The Global Fight Against Litter - Hong Kong
The Global Fight Against Litter
Imagine if you thoughtlessly discarded a piece of chewing gum then your face appeared on a billboard to shame you for littering. This is exactly what has been happening in Hong Kong for the past few years. The not for profit anti-litter campaigners Hong Kong Cleanup teamed up with an ad agency to create the billboards as part of the ‘Face of Litter’ campaign.
How it works
A small sample of DNA is taken from the litter and sent to a lab, where it is sequenced to identify traits like eye colour, skin colour, and face shape, to create a likeness of the litterbug. The image is then put on posters across the city and online, warning people not to litter, or they risk becoming the next ‘face’ of the campaign.
The technology was created by US-based lab Parabon, in conjunction with the US Department of Defense, and it is most often used in criminal investigations.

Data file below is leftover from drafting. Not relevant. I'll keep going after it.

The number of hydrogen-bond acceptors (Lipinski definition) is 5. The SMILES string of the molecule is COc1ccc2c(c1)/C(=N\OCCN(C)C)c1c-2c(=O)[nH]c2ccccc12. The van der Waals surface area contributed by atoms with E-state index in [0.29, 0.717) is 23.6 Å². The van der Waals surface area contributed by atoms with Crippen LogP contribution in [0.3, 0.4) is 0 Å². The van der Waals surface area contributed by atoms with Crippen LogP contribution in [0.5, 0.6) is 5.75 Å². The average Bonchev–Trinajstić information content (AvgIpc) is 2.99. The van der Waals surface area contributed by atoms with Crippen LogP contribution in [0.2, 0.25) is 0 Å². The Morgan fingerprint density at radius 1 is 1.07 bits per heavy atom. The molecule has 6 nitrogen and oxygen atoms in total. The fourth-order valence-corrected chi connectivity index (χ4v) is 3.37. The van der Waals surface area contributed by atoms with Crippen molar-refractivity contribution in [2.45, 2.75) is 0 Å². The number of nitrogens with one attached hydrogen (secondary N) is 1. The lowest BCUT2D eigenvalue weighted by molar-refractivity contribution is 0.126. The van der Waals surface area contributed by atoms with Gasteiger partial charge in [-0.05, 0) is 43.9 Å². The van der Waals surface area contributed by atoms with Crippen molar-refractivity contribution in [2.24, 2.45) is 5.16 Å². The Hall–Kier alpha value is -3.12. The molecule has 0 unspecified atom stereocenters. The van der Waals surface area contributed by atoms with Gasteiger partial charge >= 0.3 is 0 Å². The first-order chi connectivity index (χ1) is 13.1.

The technology is not fool proof or guaranteed to give a conclusive result, as traits like height and age can’t be determined by DNA. But researchers say that they hope that the results they obtain will deter people from littering. The results are also combined with demographics and information about the type of litter to increase the accuracy of the outcome.
The ad agency say that they ask permission to use the likeness of the owners of the DNA before it appears on a billboard to satisfy privacy laws and address ethical concerns.
Why did this campaign start?
A recent global study indicated that China and Indonesia are responsible for more than a third of the plastic bottles and other waste that ends up in the sea. A report released by authorities in Hong Kong also found that over 80% of waste that ends up in the sea comes from the land. 70% of this waste is plastic.
The Hong Kong Cleanup
The Hong Kong Cleanup campaign is working hard to change behaviours and raise awareness about litter. They held a 6-week Hong Kong Cleanup Challenge last year, where 418 teams made up of over 51,000 people collected almost 4 million kilos of litter from the city’s streets, coastline, and countryside.